Public favourability towards Boris Johnson continues to fall

While Boris Johnson and his party lose favourability, Keir Starmer gains recognition but still has a long way to go.

The author(s)

  • Gideon Skinner Head of Political Research
  • Keiran Pedley Public Affairs
  • Cameron Garrett Public Affairs
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The latest Ipsos political pulse shows 39% are now favourable to the Prime Minister while 43% are unfavourable. Last month 45% had a positive opinion of Johnson and 38% saw viewed him negatively. This is the first time more Britons have been unfavourable towards the PM than favourable since the beginning of March.
Public favourability towards Boris Johnson continues to fallMeanwhile, more Britons are forming an opinion on Keir Starmer over time; 62% now hold a positive or negative opinion of him compared to only 41% when we first asked in January. More than one third of Britons (36%) have a favourable opinion of Starmer, up 10 percentage points from April, while only 26% see him negatively. Findings are largely unchanged since May. However, 38% still do not hold a positive or negative opinion of him compared to only 18% for Boris Johnson.
Public favourability towards Boris Johnson continues to fallWhen asked about various personality traits of the two party leaders, Boris Johnson is more likely to be seen as having ‘a lot of personality’ when compared to Starmer (64% v 30%) whereas Starmer is more likely than Johnson to be seen as someone that ‘pays attention to detail’ (Starmer 41%, Johnson 29%). Across a range of other metrics, Johnson is more polarising than Starmer. For example, Britons are more likely to say Johnson is a ‘strong leader’ or ‘good in a crisis’ than Starmer but they are also more likely to say Johnson is not. More Britons say they ‘don’t know’ whether these attributes apply to Starmer (‘strong leader’ 46%, ‘good in a crisis’ 57%) than either they do or do not.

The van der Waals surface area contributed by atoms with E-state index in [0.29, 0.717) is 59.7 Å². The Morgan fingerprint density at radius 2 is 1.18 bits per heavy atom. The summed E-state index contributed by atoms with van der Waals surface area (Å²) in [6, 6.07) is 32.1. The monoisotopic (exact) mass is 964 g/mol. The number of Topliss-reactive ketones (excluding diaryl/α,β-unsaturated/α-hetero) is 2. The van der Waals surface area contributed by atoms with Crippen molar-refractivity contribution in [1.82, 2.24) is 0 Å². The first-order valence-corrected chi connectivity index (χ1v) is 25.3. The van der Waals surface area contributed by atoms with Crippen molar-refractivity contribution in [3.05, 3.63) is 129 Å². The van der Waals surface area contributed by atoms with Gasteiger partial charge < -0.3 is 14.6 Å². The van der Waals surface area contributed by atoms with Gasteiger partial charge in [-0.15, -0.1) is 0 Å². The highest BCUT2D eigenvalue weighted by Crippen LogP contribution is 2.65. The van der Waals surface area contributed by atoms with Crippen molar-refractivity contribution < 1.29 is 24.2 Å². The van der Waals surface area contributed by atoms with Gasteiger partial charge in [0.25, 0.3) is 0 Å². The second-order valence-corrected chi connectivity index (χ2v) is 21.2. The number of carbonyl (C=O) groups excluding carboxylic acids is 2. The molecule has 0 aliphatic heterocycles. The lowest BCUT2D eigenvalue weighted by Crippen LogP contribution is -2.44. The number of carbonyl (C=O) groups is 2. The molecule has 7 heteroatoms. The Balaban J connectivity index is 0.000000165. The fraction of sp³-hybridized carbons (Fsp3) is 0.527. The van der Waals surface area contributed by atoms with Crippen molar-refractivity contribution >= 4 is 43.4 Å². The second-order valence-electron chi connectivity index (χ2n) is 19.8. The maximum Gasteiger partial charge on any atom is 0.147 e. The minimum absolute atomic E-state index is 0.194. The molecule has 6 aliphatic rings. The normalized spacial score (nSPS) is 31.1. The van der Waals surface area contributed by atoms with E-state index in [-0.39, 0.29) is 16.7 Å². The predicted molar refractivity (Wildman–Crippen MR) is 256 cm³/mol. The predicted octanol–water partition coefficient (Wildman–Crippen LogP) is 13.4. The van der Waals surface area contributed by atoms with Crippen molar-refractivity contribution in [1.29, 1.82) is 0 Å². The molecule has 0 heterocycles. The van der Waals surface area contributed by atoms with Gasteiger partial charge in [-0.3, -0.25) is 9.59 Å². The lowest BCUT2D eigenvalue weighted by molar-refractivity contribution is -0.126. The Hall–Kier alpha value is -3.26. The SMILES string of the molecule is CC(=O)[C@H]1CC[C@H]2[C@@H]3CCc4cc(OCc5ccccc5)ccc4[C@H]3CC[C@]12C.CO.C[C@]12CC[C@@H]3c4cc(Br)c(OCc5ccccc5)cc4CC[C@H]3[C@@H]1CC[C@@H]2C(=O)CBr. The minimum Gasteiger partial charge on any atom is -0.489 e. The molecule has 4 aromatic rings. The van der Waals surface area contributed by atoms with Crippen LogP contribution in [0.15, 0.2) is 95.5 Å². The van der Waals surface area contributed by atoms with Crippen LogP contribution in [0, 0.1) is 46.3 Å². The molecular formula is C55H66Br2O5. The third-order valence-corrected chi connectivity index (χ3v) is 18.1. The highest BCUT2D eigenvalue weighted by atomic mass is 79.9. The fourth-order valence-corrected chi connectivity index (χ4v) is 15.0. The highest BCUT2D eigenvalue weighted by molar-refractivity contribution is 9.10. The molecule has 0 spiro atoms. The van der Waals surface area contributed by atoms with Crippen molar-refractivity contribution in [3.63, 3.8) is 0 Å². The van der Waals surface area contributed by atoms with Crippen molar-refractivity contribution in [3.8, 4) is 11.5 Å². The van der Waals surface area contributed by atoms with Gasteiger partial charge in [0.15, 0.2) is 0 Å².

Public favourability towards Boris Johnson continues to fall

Meanwhile, 46% of Britons are favourable towards Chancellor Rishi Sunak, 19% are unfavourable. 32% are favourable towards Health Secretary Matt Hancock and 38% are unfavourable. 

In terms of the parties themselves, 44% of Britons now have an unfavourable opinion of the Conservative Party, compared to 39% in May. Now, only a third (33%) are favourable towards the party, down from 36%. Labour numbers are consistent over the past two months having improved following Jeremy Corbyn’s departure as leader. 31% are favourable towards the party and 39% unfavourable. In ‘net favourability’ terms, the Conservative figure of -11 is identical to that seen shortly after last December’s General Election but Labour’s figure of -8 is significantly improved from -27.

More Britons believe the country is heading in the wrong direction rather than right, 43% now feel this way while only 30% believe we are on the right track, making this the biggest lead for wrong direction over right this year. Labour Party voters are significantly more likely to believe that the country is on the wrong track, 67% say this, however 53% of Conservative supporters believe we are on the right track. 

Ipsos Research Director Keiran Pedley said of the findings:

Boris Johnson’s favourability ratings continue to fall from their April peak, and it is noteworthy that more Britons are now unfavourable towards the Prime Minister than favourable. The data shows that Johnson is a polarising figure whilst Starmer continues to be a relative unknown – although that is changing. Labour will be encouraged that Starmer’s ratings continue to be net positive as he becomes better known and that Labour is no longer looked upon less favourably by the public than the Conservatives. However, with Labour yet to lead the Conservatives in voting intention polls it is still a long way back to power for the party

Technical note:

Ipsos interviewed a representative sample of 1,291 British adults aged 18+. Interviews were conducted online from 29th May – 3rd June 2020. Data are weighted to match the profile of the population. All polls are subject to a wide range of potential sources of error.

The author(s)

  • Gideon Skinner Head of Political Research
  • Keiran Pedley Public Affairs
  • Cameron Garrett Public Affairs

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